“Help yourself,” runs an Egyptian proverb, “and the Nile will help you.” The Nile as we see it today is the product of peoples who have been helping themselves for the past 5000 years. Ancient Egypt couldn’t have existed without the Nile River.
The Nile River is the longest (over 4000 miles in length), one of the oldest and most famous rivers in the world today. Most people actually associate the Nile River with Egypt, but only one fifth of the actual course of the river runs through that country. The green valleys that are associated with the Nile River gave birth to one of the oldest civilizations that humanity has had the privilege to discover. It’s also associated with one of the most famous biblical stories of all time, the great exodus of the Israelite people.
One of the unique features about the Nile River is the fact that it flows north, which is opposite the direction most rivers go. This means the Nile River originates in Southern Africa and then flows towards the Mediterranean Sea. It is believed that the Nile River forms from two primary rivers, called the Blue Nile and the White Nile. It is the waters of the Blue Nile which pass through Egypt and into the Mediterranean as it contributes 85% of the river’s water at that point. In total, it passes through 11 countries as it makes its way through Africa, namely, Tanzania, Uganda, Rwanda, Burundi, Congo-Kinshasa, Kenya, Ethiopia, Eritrea, South Sudan, Sudan and Egypt.
The Nile flooded and still floods the land in Egypt and deposits black sediment, which is why Egyptians called it “Ar” which means “black”. The river was named Nile since there is a Semitic word “Nahal” and then it was later named “Neilos” which meant River Valley. The Egyptians rightly termed it as “River of Life” since it has infused life not only in the land of Egypt but also its culture and civilization. The Egyptian Civilization grew up on the banks of Nile as the river deposits extremely fertile soil, which provided soil for the Egyptians to grow food crops, which sustained them amidst the desert. The flooding of the Nile is still celebrated as a holiday in Egypt. Another way the Nile River helped the ancient Egyptians was with trade. The Nile was the quickest and easiest way to travel from a place to another. This has been repeated time and again and Nile has time and again proved itself to be the life giving force of Egypt.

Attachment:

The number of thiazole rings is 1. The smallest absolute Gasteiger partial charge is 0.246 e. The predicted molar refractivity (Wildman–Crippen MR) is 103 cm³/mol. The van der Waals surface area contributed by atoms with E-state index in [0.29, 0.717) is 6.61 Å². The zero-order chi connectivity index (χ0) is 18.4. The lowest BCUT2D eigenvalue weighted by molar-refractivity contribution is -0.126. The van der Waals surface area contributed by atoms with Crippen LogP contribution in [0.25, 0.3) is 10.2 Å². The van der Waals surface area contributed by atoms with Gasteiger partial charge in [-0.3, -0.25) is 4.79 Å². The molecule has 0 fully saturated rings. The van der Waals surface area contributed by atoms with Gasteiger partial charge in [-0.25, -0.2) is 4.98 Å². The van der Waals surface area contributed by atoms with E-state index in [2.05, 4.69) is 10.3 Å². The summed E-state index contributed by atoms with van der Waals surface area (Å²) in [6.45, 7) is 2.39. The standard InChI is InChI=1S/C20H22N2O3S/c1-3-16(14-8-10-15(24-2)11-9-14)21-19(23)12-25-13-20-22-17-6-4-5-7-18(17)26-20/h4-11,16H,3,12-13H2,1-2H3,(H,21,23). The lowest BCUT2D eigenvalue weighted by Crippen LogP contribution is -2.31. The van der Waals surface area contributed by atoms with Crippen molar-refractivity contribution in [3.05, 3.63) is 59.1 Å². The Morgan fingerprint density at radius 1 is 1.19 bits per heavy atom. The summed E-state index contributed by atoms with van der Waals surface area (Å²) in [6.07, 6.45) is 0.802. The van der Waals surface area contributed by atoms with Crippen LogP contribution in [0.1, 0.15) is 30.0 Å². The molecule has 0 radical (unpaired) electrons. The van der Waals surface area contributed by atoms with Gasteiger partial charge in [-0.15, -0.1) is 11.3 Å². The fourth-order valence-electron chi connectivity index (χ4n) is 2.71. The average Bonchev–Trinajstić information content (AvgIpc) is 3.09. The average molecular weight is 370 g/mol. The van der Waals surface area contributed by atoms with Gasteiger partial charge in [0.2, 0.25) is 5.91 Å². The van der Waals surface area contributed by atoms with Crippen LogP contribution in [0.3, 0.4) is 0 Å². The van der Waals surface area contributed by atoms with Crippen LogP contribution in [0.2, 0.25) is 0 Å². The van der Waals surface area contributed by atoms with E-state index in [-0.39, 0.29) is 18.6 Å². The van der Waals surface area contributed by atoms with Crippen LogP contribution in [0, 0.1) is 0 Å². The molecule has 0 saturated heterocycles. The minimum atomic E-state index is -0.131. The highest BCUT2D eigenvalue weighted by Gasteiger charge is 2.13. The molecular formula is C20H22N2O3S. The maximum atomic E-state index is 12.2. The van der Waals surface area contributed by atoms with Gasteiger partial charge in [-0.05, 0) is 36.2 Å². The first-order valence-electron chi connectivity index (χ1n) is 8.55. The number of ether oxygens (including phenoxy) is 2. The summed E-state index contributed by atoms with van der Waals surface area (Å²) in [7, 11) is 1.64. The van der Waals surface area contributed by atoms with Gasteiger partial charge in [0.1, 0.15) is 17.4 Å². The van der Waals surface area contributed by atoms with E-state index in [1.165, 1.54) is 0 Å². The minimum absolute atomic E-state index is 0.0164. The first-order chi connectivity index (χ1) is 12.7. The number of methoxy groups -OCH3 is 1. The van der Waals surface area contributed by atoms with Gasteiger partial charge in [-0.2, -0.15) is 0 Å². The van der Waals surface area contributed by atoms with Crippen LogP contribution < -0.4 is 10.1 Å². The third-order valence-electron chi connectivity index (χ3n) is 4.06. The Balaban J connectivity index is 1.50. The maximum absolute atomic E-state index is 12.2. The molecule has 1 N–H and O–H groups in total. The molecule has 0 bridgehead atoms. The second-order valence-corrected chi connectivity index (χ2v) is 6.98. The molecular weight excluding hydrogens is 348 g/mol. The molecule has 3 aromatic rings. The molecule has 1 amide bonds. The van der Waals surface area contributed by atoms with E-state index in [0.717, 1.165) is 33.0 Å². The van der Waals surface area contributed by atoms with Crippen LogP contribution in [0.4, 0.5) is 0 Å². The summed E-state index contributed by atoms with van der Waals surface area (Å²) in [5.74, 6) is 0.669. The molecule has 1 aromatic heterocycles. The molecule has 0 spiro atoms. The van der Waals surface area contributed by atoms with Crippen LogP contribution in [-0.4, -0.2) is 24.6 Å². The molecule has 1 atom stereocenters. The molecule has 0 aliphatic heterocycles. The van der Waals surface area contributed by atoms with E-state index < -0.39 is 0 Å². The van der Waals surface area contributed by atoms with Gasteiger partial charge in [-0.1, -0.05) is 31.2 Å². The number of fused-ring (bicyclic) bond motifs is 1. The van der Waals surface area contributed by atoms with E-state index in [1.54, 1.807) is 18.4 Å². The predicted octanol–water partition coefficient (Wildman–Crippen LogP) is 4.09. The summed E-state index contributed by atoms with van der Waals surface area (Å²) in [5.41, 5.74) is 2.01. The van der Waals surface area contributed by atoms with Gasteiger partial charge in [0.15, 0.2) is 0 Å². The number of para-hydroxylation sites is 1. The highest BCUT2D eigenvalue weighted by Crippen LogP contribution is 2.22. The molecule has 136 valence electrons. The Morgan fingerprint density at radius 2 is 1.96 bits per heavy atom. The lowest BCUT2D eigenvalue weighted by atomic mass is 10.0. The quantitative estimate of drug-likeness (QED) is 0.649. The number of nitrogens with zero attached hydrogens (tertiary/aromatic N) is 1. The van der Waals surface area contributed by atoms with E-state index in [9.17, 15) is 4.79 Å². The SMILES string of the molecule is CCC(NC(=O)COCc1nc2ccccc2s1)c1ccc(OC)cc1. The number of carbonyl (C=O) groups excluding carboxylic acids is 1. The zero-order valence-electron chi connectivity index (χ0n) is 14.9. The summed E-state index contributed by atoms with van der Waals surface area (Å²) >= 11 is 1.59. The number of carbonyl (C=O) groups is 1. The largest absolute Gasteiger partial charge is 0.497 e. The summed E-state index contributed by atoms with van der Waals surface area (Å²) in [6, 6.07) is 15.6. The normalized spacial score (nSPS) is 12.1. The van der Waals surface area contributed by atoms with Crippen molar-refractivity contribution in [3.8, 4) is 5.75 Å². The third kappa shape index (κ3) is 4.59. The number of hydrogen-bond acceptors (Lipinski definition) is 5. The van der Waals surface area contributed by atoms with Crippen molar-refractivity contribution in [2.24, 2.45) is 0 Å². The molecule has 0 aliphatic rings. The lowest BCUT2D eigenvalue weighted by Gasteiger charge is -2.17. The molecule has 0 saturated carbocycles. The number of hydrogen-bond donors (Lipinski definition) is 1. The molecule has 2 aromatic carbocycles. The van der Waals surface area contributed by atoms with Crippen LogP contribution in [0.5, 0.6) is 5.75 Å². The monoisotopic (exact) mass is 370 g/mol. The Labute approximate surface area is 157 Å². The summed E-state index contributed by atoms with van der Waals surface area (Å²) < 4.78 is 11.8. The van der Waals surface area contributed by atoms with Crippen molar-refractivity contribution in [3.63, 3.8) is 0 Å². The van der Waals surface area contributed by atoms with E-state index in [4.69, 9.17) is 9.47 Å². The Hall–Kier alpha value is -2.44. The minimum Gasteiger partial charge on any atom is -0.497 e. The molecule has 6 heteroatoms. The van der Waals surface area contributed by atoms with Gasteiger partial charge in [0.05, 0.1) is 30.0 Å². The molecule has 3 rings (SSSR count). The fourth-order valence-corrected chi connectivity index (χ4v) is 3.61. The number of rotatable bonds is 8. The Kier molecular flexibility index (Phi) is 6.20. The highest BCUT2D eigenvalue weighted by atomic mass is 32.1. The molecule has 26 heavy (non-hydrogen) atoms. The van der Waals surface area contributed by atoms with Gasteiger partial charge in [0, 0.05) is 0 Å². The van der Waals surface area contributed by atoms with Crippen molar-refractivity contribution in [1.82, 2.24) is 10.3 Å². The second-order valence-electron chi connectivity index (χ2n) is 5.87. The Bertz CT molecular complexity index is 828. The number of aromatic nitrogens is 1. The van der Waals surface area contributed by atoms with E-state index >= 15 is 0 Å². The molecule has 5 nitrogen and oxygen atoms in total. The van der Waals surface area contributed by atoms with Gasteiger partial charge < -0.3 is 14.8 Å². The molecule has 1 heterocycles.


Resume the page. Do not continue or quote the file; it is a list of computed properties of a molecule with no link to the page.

Thanks to modern technology, the annual floods from the Nile River were no longer needed for crop production. That meant the floods were doing more damage than good. Egypt decided to build the Aswan Dam to help control the annual flooding and have a source of power that could be used for the nation. It is estimated that the Aswan Dam produces 50% of Egypt’s total electrical output, which tells you how big it really is.
More than 90,000 people had to be relocated during the construction of the dam and some of them were placed as far as 45 kilometers away from their homes. That’s because the area of the lake that would form behind the dam, called Lake Nasser, would be huge during the flooding season. Now the waters of the Nile are used for drinking water and irrigation as well. An interesting note about the dam: it was designed by the British, but built by the Soviet Union.
One of the more interesting beliefs that exist about the Nile River was that it was the bridge to the afterlife. Part of this was because of the physical characteristics of the land around the river. To the east of the river was the fertile civilization that was thriving. To the west lay a vast terrain that was filled with virtually nothing. This is why the tombs of the Egyptians are actually placed on the west banks of the river. The goal was to make sure that everyone would be able to enter the afterlife at an appropriate time.